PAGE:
Hospital Dr News

End of 1% pay cap signaled by government for 2018-2019 pay round

A new public sector pay deal has paved the way for the removal of the 1% pay cap restricting NHS staff wages.

The government announced that police and prison officers would receive pay rises over 1% in 2017-18, with other sectors likely to follow next year.

Inflation in August jumped to 2.9%.

NHS staff could receive better pay rises in 2018-19 after the government said it is ready to show “flexibility” in that public sector pay round.

NHS representatives, however, are warning that it is too little too late.

Niall Dickson, chief executive of the NHS Confederation, said: “The health and care workforce is one of the biggest issues facing the NHS, and indeed the country. In some places we simply cannot recruit the staff we need and this is beginning to have a real impact on patient safety.

“While it is clear the ability to restrain pay without impacting on recruitment or retention is now over, and while we agree the public sector pay cap should be lifted, the worst thing the government could do is expect local NHS organisations to pick up the additional costs. It’s vital the Government commits to meeting the costs of doing so with additional NHS funding.”

NHS staff had their pay frozen for two years in 2012, and wage increases have been subject to a 1% cap ever since.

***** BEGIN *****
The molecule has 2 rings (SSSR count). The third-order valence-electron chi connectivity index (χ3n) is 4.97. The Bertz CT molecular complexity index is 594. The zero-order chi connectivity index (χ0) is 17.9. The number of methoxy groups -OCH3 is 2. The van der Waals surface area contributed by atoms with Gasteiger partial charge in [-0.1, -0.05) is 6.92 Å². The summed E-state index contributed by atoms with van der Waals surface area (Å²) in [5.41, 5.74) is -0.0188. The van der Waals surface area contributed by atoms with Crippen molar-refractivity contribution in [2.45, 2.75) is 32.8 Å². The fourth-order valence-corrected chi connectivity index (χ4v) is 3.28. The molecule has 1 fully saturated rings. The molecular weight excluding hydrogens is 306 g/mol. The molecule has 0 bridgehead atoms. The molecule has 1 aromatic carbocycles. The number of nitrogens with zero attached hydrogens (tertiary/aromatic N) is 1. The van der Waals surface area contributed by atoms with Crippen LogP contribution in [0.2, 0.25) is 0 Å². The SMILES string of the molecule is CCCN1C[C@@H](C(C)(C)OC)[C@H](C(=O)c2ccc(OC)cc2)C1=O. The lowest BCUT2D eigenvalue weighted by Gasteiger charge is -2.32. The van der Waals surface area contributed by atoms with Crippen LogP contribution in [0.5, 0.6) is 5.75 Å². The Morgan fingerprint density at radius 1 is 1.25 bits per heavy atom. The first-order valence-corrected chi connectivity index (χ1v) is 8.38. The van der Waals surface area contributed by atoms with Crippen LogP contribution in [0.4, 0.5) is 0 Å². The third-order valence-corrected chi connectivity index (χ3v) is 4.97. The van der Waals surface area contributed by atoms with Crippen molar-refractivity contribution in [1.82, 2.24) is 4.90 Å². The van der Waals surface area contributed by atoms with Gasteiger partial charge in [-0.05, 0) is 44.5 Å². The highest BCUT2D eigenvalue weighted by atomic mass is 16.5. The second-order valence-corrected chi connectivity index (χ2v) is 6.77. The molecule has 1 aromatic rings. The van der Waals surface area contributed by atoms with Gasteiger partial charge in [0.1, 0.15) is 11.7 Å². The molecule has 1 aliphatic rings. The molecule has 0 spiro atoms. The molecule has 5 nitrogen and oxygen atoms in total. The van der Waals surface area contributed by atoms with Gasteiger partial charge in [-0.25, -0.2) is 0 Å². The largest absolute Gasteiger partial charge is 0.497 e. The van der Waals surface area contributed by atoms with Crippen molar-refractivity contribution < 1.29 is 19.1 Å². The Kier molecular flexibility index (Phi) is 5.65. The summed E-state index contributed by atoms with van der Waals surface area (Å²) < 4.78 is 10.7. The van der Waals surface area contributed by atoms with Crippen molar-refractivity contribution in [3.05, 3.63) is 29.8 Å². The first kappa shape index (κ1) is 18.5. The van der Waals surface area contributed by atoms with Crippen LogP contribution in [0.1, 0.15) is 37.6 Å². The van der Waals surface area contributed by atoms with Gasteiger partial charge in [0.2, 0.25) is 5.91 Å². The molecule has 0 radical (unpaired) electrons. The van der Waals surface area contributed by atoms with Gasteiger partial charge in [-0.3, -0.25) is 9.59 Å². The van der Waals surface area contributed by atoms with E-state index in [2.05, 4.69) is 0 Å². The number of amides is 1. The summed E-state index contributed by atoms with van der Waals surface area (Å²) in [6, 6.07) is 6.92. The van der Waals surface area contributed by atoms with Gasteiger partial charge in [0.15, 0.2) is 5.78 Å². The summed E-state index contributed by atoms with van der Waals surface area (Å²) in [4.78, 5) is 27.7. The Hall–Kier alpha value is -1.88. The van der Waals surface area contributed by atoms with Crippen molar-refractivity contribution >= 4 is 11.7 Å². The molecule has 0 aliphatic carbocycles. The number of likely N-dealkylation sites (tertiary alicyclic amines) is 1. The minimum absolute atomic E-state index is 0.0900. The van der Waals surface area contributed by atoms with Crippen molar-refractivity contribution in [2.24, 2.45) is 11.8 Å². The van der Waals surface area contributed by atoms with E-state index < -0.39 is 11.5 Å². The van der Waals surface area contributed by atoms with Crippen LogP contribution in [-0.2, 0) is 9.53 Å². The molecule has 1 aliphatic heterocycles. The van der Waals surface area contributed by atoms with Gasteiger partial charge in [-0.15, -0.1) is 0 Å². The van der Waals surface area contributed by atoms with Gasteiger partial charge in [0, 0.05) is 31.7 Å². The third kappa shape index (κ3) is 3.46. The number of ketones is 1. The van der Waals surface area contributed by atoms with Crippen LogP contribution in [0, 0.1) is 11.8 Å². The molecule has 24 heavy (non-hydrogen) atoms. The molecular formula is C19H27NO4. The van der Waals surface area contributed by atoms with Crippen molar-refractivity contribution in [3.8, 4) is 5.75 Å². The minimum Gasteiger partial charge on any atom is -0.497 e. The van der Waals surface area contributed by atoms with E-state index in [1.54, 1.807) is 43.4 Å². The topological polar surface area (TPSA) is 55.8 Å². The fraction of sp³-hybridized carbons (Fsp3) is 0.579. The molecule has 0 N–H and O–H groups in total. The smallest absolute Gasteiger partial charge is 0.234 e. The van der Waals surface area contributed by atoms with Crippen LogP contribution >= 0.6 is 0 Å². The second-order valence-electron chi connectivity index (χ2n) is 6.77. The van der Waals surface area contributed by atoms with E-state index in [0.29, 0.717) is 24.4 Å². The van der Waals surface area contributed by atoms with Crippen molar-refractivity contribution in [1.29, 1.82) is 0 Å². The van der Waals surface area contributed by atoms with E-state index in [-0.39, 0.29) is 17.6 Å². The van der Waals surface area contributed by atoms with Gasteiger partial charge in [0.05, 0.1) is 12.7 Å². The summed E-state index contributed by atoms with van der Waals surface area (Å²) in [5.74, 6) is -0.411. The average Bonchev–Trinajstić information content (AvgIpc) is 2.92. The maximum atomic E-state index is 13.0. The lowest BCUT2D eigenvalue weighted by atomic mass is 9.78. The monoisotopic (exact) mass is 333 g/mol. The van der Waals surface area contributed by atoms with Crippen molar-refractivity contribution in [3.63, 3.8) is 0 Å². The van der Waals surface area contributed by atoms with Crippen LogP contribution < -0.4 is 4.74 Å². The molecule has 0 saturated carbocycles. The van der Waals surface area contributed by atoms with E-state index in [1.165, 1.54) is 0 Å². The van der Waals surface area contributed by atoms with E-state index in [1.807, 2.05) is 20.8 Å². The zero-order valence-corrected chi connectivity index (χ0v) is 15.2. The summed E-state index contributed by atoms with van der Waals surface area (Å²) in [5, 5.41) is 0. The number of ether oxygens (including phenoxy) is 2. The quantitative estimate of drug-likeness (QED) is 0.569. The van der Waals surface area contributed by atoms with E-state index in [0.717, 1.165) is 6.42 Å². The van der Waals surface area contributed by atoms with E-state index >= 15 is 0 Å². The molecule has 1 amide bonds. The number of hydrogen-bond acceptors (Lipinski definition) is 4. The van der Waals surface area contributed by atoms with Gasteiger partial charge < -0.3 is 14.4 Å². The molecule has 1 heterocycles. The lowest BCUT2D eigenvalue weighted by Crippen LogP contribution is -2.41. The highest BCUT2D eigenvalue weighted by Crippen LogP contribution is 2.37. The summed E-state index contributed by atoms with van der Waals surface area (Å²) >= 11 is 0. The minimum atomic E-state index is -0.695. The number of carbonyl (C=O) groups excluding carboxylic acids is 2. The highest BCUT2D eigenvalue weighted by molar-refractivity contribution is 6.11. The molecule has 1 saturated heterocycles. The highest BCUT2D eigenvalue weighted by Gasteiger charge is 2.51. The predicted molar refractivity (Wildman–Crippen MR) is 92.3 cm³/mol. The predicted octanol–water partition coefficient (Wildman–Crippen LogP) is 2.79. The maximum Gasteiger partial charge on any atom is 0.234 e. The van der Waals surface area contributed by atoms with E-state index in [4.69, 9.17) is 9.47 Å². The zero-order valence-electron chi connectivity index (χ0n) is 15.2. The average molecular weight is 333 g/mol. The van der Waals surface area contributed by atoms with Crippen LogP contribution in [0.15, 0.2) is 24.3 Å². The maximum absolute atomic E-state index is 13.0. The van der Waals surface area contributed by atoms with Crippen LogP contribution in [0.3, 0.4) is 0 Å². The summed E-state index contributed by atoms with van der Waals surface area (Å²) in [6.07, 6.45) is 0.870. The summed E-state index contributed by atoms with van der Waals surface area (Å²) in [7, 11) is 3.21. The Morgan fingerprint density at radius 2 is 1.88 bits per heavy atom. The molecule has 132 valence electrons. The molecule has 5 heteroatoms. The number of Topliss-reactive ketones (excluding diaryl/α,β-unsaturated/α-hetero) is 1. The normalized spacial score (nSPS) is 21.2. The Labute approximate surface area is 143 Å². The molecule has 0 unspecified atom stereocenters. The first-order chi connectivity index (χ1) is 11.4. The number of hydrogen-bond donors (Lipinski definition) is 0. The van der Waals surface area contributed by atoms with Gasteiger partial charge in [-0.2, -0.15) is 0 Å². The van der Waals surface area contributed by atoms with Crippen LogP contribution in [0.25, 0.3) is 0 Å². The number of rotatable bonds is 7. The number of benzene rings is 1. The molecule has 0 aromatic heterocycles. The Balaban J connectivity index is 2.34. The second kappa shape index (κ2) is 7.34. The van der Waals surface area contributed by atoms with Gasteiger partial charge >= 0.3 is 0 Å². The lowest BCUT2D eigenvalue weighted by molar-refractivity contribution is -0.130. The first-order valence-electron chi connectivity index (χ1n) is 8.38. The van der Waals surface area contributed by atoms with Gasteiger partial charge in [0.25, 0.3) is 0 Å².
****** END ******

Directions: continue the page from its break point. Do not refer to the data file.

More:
Dickson added: “All the signs are that NHS trusts will certainly struggle this winter. Last year the NHS managed incredibly well but we cannot continue just to rely on a hope that viruses will not wreak havoc, that the weather will be clement and that staff commitment will get us through.

“Pay rises are key but also additional funding to meet rising demand.”

A government spokesman said a cabinet meeting on Tuesday had approved a recommendation from the independent pay review body for prison officers that they receive an average 1.7% increase, backdated to April.

Ministers also agreed a recommendation for police to get the standard 1% pay rise with an extra, one-off 1% sum added for the next 12 months, beginning immediately.

The Prime Minister Theresa May suffered a embarrassment in the House of Commons after the Democratic Unionist party backed a Labour motion in favour of raising NHS pay.

Labour’s motion passed without being pushed to a vote after it became clear the government had no majority to oppose the call for an end to the public sector pay cap for NHS workers.

The motion fell outside the Tory-DUP deal as it was not binding, but its passage was nevertheless a symbolic victory for Labour and a sign there is no longer a majority in the Commons for many of the austerity policies introduced by the Conservatives.

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